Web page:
Eli Lilly & Co. CEO John Lechleiter is trying to debunk the "Five Big Myths" about Big Pharma. In a Forbes column, Lechleiter takes on the claim that R&D spending is exaggerated to justify high prices--plus four more.
Suffering from generic competition and patent losses, Eli Lilly & Co. froze salaries and cut bonuses last year--from the top management ranks on down. But the decreases in incentive pay didn't make a huge dent in those executive pay packages.
U.S. lawmakers have asked the U.S. Trade Representative's office to put Canada on a "priority watch list" because it has invalidated patents on drugs made by Eli Lilly and others.
Eli Lilly's patent cliff has struck again, but some analysts found things weren't as bad as they expected when they surveyed the damage Thursday morning. Higher sales of other drugs offset much of the generic competition to newly off-patent Cymbalta, helping the pharma giant beat Wall Street's revenue forecasts by a long shot.
Lechleiter recently pointed to animal health as well as key therapeutic areas like neurosciences, diabetes and cancer, according to a report from Reuters.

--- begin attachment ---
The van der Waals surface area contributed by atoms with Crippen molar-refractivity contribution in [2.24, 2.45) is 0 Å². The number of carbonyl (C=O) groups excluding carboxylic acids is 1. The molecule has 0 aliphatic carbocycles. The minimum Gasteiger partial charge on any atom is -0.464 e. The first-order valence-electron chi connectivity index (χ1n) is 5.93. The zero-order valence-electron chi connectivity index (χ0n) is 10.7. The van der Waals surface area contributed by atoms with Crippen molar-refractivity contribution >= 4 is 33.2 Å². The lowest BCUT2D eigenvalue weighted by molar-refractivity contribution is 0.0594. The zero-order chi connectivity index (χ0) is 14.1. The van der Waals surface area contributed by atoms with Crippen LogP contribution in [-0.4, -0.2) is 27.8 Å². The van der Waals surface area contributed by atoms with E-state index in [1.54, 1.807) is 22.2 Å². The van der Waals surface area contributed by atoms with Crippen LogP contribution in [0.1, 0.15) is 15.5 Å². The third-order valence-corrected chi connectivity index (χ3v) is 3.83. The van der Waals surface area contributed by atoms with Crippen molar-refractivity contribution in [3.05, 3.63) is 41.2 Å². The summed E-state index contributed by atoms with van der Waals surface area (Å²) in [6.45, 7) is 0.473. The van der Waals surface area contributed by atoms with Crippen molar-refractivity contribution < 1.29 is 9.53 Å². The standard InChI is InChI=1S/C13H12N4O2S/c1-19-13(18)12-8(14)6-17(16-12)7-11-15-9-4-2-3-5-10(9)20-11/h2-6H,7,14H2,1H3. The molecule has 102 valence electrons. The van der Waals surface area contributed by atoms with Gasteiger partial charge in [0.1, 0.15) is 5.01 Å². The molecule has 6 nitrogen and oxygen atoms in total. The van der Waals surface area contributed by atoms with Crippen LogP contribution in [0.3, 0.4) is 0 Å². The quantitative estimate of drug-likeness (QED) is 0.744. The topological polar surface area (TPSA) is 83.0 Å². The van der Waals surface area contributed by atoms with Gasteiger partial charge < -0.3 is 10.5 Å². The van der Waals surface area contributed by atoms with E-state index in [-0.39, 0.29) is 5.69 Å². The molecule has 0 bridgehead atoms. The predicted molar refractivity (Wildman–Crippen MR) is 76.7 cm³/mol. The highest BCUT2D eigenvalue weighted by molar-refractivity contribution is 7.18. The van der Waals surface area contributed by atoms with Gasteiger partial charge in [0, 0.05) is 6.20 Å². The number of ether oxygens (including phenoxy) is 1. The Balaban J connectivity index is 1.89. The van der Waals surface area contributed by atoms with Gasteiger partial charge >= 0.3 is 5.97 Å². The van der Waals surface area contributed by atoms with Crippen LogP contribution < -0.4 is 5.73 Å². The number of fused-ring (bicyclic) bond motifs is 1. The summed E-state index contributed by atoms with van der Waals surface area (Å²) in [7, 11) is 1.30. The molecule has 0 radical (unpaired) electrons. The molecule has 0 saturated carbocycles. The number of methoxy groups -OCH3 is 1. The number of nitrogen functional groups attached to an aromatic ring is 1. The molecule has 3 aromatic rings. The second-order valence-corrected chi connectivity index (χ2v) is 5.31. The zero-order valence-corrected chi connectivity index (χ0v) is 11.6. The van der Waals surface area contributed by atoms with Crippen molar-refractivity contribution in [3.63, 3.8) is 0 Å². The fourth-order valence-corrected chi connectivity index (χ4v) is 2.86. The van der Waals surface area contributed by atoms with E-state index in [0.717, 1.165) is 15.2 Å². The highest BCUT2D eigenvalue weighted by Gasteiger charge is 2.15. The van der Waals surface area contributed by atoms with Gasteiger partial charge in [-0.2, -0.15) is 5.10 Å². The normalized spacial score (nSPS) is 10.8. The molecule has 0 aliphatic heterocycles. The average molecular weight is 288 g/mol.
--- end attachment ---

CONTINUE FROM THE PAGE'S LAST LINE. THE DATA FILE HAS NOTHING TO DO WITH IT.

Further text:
"This will be Eli Lilly's most financially challenging year." That is the message that Eli Lilly CEO John Lechleiter started off his presentation with Tuesday to a room full of apt listeners at the J. P. Morgan Healthcare Conference before segueing into how the company's pipeline will move it past troubled times.
Once again, Eli Lilly is promising that tomorrow is another day. With its 2014 guidance, the Indianapolis-based drugmaker sticks to its $3 billion earnings target but puts revenue for the year at $19.2 billion to $19.8 billion, less than the $20 billion CEO John Lechleiter called "minimum" late last year.
Lechleiter tells The Wall Street Journal that he sees "the light at the end of the tunnel," but if pipeline failures continue, then cuts would have to follow.
Some analysts wanted to know what Lilly's Plan B is, given the fresh wave of generic competition that's about to hit its biggest franchise. What happens if Lilly's current crop of late-stage drugs--frequently touted at the top as one of the biggest and best in the industry--fails to deliver soon?
Eli Lilly rattled analysts today with a cautionary note on some growing market pressures that will make it difficult to hit its $20 billion revenue projection for 2014, which is intended to be its trough year as generic competition combined with a long drought of meaningful new drug approvals combine to take a heavy toll.